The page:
6 thoughts on “Missing in action: “Zone 30” in WP in English???

  1. Like many Canadian cities Vancouver has long had reduced speed limits near schools, parks and the like.
    However more recently (within the last year or two) Vancouver has implemented a 30 km/hr speed limit on all bike routes. In addition many of the bike routes are traffic-calmed by the use of small traffic circles, bike-permeable medians and the like.

  2. Dear Eric and Tom, I would like to get the guide of DfT for 30 k/h zones.

    Thanks for the post, just minutes ago I was thinking how to implement a road safety zone in a big project in Perú.



  3. http://www.dft.gov.uk/publications/speed-limits-portsmouth/

    is an interim evaluation of the 20mph zones in Portsmouth. A few years ago English Local Transport Authorities were also required to produce a Speed Management Strategy in which they laid out their direction with regards to 20mph zones. Due to the necessity to have local police support for the enforcement of 20mph zones in England, the direction taken varies quite a bit from area to area. If you type in Speed Management Strategy in Google you should find a range of these documents online. There are some more useful documents on this page of the DfT website: http://www2.dft.gov.uk/pgr/roadsafety/research/rsrr/theme4/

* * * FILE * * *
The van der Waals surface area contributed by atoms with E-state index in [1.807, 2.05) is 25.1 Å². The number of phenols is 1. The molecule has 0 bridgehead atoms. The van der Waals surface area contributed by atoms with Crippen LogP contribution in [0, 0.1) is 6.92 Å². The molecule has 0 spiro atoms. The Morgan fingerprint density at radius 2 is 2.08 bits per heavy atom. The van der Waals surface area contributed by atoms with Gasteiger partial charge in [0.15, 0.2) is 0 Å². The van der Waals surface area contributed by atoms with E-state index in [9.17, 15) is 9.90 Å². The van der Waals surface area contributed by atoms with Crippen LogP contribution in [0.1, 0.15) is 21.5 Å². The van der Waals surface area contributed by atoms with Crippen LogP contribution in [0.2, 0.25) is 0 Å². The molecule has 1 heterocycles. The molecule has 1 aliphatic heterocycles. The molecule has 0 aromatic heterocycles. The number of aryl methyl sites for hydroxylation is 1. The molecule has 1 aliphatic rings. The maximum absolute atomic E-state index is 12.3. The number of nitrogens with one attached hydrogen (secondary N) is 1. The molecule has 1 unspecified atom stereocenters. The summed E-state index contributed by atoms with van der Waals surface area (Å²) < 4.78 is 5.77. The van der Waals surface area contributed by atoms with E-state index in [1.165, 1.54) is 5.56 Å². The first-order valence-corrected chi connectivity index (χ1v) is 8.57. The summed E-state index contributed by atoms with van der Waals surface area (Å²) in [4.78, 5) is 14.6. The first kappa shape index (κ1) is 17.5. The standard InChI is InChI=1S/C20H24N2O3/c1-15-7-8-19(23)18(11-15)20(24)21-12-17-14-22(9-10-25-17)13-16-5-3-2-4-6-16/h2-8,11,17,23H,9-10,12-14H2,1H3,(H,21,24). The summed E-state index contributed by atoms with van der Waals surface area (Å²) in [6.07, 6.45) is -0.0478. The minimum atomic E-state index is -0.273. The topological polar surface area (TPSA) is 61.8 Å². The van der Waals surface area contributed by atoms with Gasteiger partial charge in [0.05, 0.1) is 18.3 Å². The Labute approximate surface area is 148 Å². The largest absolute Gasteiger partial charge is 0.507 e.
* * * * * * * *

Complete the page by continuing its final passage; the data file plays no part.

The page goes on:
outlines the zones used in Melbourne where the speed limit, while not down to 30kph has at least come down to 40kph (from 60).

  4. It’s important to note the difference between “zones” and “limits”, at least from a UK perspective. Zones involve physical traffic calming measures, limits do not.

    While zones may create greater speed reductions, they are MUCH more expensive to implement and as a result are generally used to cover a much smaller area than area-wide 20mph speed limits.